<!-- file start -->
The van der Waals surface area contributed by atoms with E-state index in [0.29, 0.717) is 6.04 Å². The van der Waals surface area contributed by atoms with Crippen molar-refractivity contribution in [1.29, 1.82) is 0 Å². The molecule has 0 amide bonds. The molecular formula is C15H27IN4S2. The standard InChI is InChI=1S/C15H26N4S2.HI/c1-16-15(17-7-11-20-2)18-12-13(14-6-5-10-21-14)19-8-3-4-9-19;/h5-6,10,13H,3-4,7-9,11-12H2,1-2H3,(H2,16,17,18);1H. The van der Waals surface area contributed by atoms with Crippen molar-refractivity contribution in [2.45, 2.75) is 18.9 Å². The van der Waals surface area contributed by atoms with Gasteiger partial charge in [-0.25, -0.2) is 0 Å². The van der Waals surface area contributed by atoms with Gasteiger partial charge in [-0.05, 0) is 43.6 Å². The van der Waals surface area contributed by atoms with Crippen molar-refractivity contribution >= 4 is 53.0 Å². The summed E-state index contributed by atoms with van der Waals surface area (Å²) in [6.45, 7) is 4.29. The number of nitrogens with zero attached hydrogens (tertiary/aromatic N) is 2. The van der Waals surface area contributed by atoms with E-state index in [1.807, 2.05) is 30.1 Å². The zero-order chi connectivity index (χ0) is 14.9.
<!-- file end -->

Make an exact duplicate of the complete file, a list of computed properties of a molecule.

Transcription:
The van der Waals surface area contributed by atoms with E-state index in [0.29, 0.717) is 6.04 Å². The van der Waals surface area contributed by atoms with Crippen molar-refractivity contribution in [1.29, 1.82) is 0 Å². The molecule has 0 amide bonds. The molecular formula is C15H27IN4S2. The standard InChI is InChI=1S/C15H26N4S2.HI/c1-16-15(17-7-11-20-2)18-12-13(14-6-5-10-21-14)19-8-3-4-9-19;/h5-6,10,13H,3-4,7-9,11-12H2,1-2H3,(H2,16,17,18);1H. The van der Waals surface area contributed by atoms with Crippen molar-refractivity contribution in [2.45, 2.75) is 18.9 Å². The van der Waals surface area contributed by atoms with Gasteiger partial charge in [-0.25, -0.2) is 0 Å². The van der Waals surface area contributed by atoms with Gasteiger partial charge in [-0.05, 0) is 43.6 Å². The van der Waals surface area contributed by atoms with Crippen molar-refractivity contribution >= 4 is 53.0 Å². The summed E-state index contributed by atoms with van der Waals surface area (Å²) in [6.45, 7) is 4.29. The number of nitrogens with zero attached hydrogens (tertiary/aromatic N) is 2. The van der Waals surface area contributed by atoms with E-state index in [1.807, 2.05) is 30.1 Å². The zero-order chi connectivity index (χ0) is 14.9.